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About Damien

Damien McCusker, Manager of Arpi's residential service division, has been working in the HVAC industry for 16 years and has hands-on experience in new home installations, furnace and air conditioner replacements, sales and residential service. He spends most of his spare time being an UBER driver, driving his kids to soccer practice and games.

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Homeowners often focus on energy efficiency around their homes, and rightly so, as energy costs rise and budgets shrink. However, indoor air quality in most homes is often worse than the quality of our outdoor air, making it an issue that should be high on a homeowner’s to-do list.

But if you think there’s not much you can do about indoor air quality, you’re be wrong. Here are three cost-effective steps any homeowner can take to improve indoor air quality.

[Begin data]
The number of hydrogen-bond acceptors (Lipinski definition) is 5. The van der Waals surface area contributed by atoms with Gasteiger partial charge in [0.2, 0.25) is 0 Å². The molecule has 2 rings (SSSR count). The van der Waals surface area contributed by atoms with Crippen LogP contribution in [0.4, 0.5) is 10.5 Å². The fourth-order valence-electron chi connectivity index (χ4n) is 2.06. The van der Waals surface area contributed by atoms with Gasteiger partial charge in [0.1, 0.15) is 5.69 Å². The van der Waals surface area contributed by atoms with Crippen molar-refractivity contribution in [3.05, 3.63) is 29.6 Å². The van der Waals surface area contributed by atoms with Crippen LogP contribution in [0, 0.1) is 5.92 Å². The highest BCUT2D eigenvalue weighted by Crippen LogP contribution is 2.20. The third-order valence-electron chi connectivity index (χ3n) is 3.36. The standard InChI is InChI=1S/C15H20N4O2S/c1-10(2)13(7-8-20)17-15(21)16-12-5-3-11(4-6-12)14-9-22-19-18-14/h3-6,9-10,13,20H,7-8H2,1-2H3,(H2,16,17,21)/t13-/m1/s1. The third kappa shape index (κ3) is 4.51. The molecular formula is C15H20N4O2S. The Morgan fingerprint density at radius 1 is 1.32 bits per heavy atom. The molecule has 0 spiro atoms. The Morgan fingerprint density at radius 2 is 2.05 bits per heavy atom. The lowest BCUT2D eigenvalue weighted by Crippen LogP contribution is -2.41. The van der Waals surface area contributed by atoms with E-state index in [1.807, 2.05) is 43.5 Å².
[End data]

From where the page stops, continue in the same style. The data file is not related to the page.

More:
Remove the problem

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Anything that burns fossil fuels — from cars, gas heaters and stoves, water heaters to propane heaters and lamps — can produce carbon monoxide when the fuel isn’t burned efficiently.

Because it is odorless, tasteless and invisible, carbon monoxide (CO) is even more dangerous because victims have little warning of its presence. Given the insidious nature of the gas, CO detectors are equally as important as smoke detectors.